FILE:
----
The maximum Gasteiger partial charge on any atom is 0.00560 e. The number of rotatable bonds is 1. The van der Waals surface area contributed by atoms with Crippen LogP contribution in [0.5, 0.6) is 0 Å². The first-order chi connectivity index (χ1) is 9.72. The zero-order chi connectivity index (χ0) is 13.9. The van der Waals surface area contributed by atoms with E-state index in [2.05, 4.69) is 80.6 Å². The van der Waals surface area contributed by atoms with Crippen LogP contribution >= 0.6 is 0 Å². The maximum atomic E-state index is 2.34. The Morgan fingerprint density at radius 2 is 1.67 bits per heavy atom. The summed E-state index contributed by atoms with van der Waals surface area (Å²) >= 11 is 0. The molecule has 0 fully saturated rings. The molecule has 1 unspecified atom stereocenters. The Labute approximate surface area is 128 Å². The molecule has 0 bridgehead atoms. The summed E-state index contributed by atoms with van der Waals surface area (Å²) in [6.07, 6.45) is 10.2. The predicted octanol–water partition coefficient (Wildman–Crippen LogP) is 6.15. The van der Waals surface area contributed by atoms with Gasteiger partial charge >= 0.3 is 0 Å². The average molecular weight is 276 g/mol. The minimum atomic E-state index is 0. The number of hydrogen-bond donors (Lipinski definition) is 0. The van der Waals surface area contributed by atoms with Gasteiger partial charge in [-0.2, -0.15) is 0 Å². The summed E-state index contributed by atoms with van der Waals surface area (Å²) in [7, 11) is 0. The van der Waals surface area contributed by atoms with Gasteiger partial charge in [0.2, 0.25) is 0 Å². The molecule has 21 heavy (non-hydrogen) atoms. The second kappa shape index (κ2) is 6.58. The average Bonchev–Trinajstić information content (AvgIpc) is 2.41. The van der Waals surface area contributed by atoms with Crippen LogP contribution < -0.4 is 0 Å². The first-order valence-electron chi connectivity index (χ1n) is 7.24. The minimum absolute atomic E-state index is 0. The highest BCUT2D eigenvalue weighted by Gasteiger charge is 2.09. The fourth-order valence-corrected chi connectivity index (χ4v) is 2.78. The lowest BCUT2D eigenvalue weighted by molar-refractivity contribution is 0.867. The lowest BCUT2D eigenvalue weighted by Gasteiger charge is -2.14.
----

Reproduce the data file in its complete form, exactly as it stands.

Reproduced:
The maximum Gasteiger partial charge on any atom is 0.00560 e. The number of rotatable bonds is 1. The van der Waals surface area contributed by atoms with Crippen LogP contribution in [0.5, 0.6) is 0 Å². The first-order chi connectivity index (χ1) is 9.72. The zero-order chi connectivity index (χ0) is 13.9. The van der Waals surface area contributed by atoms with E-state index in [2.05, 4.69) is 80.6 Å². The van der Waals surface area contributed by atoms with Crippen LogP contribution >= 0.6 is 0 Å². The maximum atomic E-state index is 2.34. The Morgan fingerprint density at radius 2 is 1.67 bits per heavy atom. The summed E-state index contributed by atoms with van der Waals surface area (Å²) >= 11 is 0. The molecule has 0 fully saturated rings. The molecule has 1 unspecified atom stereocenters. The Labute approximate surface area is 128 Å². The molecule has 0 bridgehead atoms. The summed E-state index contributed by atoms with van der Waals surface area (Å²) in [6.07, 6.45) is 10.2. The predicted octanol–water partition coefficient (Wildman–Crippen LogP) is 6.15. The van der Waals surface area contributed by atoms with Gasteiger partial charge >= 0.3 is 0 Å². The average molecular weight is 276 g/mol. The minimum atomic E-state index is 0. The number of hydrogen-bond donors (Lipinski definition) is 0. The van der Waals surface area contributed by atoms with Gasteiger partial charge in [-0.2, -0.15) is 0 Å². The summed E-state index contributed by atoms with van der Waals surface area (Å²) in [7, 11) is 0. The van der Waals surface area contributed by atoms with Gasteiger partial charge in [0.2, 0.25) is 0 Å². The molecule has 21 heavy (non-hydrogen) atoms. The second kappa shape index (κ2) is 6.58. The average Bonchev–Trinajstić information content (AvgIpc) is 2.41. The van der Waals surface area contributed by atoms with Crippen LogP contribution < -0.4 is 0 Å². The first-order valence-electron chi connectivity index (χ1n) is 7.24. The minimum absolute atomic E-state index is 0. The highest BCUT2D eigenvalue weighted by Gasteiger charge is 2.09. The fourth-order valence-corrected chi connectivity index (χ4v) is 2.78. The lowest BCUT2D eigenvalue weighted by molar-refractivity contribution is 0.867. The lowest BCUT2D eigenvalue weighted by Gasteiger charge is -2.14.